CHRISTMAS BOOKS II
A further selection of the best and most overrated books of the year, chosen by some of The Spectator's
Adam Thorpe is a fine poet and his first novel, Ulverton (Secker, £13.99), was a remarkable debut. Assured, boldly struc- tured and elegantly written, it only went awry (for me) in the final cod television- script chapter. Equally bold was Ben Macintyre's trip to Paraguay, which he documented in Forgotten Fatherland (Macmillan, £17.50) — a fascinating and bizarrely funny search for the remains of Elizabeth Nietzsche's 19th-century proto- Nazi Aryan colony, Nueva Germania. Peter Costello's James Joyce: The Years of Growth 1882-1915 (Kyle Cathy, £17.99) proved that diligent scholarship can still mine ore from the most well-worked seams. A mass of new information about the youthful Joyce, far and away the most self-confident and ambitious writer of the 20th century.
Alice Thomas Ellis
Walking round the bookshops I find myself suffering from book-poisoning. Having to read many manuscripts I tend not to read books except those written by my friends. I recommend Beryl Bainbridge's The Birth- day Boys (Duckworth, £19.95), Shelley Weiner's The Last Honeymoon (Constable, £13.99) and Stephen Hill's Concordia: The Roots of European Thought (Duckworth, £19.95) because it shows there is nothing new under the sun. I don't recommend Your Ultimate Choice: The Right to Die with Dignity (Souvenir Press, £6.99) (does that mean you can take it with you?) because the title reminds me of those off- putting menus, and life is short enough already.
Jonathan Gathorne-Hardy's enormous, vigorous, yet sensitively understanding life of Gerald Brenan, The Interior Castle (Sinclair-Stevenson, £25), stands out arrestingly among the year's biographies. It is a vivid portrait of a fine writer and eccentric character, packed with quota- tions from his books and exceptionally good personal letters, as well as having a foundation of zealous research. I found it both moving and entertaining.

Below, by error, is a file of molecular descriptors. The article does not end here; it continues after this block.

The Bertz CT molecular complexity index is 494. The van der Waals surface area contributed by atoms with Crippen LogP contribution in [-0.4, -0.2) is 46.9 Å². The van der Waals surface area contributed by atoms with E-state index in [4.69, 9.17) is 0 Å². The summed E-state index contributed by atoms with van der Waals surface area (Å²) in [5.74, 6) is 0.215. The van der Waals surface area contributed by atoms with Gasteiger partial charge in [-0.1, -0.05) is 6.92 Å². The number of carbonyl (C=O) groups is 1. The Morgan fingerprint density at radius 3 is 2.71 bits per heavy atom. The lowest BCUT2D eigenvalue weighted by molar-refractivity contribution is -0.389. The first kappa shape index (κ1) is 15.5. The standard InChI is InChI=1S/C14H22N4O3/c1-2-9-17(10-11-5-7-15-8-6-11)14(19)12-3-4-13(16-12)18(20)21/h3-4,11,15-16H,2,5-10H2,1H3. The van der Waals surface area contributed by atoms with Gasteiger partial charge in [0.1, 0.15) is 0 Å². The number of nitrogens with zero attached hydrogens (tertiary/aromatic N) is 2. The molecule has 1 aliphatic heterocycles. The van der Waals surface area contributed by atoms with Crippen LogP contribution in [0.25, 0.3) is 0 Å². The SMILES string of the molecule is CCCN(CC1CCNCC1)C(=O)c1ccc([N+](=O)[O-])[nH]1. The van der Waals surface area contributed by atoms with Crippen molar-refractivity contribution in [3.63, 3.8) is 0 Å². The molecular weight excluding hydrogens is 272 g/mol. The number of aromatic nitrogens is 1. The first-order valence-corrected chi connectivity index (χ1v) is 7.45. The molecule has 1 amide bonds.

Anyone who missed Within Tuscany (Viking, £16.99) by the painter and sculp- tor Matthew Spender is strongly recom- mended to get a copy of this, his first published work, written in a fluid, dashing style that keeps a skilful balance between the colloquial and the poetical. He writes about the country he has chosen to live in, its history and natural history and
present-day inhabitants, with a musician's ear and an eye for sharp and rich imagery.
My last choice is a book by Anthony Storr, the psychiatrist, here revealed in Music and the Mind (HarperCollins, £16.99) as a devoted and speculative music-lover. It is a stimulating inquiry aimed at discovering what it is about music that so profoundly moves so many people, in the course of which he describes the physical effects of mescaline, considers the relation of bird-song, the burbling of babies and the language of literature to music, and touches on many other fascinating topics, concluding that its most significant aspect for us is its power to create order out of chaos.